The purpose of this paper is to investigate the internal structure of Gandhi's ethics as a way to determine opportunities for improving that system's ability to influence behavior. In this paper, the author aims to work under the idea that a system of ethics is a guide for social responsibility.
The data source is Gandhi's set of ethics as described by Naess. These simple (primarily quantitative) studies compare the concepts within the code of ethics, and their relationships to one another.
Gandhi's ethics are robust at the 0.25 level (the scale is zero to one – zero is lowest). This is consistent with theories of the social sciences (that do not work well in practice). Gandhi's success might be ascribed to his leadership ability.
Some suggest this approach is reductionist because of its superficial similarity to approaches of physical science. The implications for research are profound. First, this approach provides an objective method for comparing (and so, advancing) systems of ethics. Second, this paper suggests the opportunity to compare the internal structure of ethics with “external” aspects – the implementation of ethical systems.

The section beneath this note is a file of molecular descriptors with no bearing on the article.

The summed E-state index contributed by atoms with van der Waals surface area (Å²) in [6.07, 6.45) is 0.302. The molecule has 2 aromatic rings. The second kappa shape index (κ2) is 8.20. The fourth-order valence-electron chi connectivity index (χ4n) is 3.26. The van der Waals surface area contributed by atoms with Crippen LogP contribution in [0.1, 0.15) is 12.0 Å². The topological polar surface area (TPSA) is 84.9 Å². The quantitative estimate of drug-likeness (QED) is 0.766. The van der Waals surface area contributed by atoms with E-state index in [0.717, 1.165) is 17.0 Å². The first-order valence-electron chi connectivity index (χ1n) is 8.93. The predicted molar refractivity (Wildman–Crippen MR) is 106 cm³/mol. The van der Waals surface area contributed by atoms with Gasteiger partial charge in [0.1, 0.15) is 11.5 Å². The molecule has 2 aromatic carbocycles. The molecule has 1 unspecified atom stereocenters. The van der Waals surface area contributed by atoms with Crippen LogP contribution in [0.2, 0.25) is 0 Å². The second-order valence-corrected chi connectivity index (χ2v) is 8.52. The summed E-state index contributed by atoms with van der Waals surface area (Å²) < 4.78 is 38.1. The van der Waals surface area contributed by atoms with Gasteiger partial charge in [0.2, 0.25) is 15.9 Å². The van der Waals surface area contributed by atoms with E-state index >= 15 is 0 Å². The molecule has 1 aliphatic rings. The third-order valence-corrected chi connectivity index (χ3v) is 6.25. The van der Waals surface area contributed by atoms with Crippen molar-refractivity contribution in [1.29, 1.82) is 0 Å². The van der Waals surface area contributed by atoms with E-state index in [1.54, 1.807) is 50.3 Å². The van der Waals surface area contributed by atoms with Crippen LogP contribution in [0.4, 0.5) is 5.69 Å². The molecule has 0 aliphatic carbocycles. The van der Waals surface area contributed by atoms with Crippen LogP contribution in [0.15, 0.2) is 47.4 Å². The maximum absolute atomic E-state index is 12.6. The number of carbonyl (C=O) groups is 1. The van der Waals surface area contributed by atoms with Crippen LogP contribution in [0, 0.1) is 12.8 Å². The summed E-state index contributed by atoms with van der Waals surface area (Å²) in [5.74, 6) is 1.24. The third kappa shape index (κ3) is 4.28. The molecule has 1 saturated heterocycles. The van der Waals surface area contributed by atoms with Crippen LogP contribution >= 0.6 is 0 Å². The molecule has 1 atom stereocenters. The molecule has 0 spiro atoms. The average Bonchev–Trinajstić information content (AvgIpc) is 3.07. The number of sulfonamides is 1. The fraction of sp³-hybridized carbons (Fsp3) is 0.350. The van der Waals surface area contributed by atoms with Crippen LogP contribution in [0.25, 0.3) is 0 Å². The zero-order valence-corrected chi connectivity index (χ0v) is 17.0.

By itself, Gandhi's system of ethics cannot be reliably applied in practice ‐ it cannot be expected to change behavior more than any other system of ethics. This raises concerns about other ethical codes as well. The practical implications of the form of analysis presented in this paper are immense because it provides a way for practitioners to objectively compare two codes of ethics and determine which one will be more effective.
The approach documented in the paper has never been applied to the field of ethics. It is unique in that it addresses the “internal” structure of a system of ethics (compared to the “external”, or application, of ethical systems).
CitationDownload as .RIS
Emerald Group Publishing Limited
Copyright © 2010, Emerald Group Publishing Limited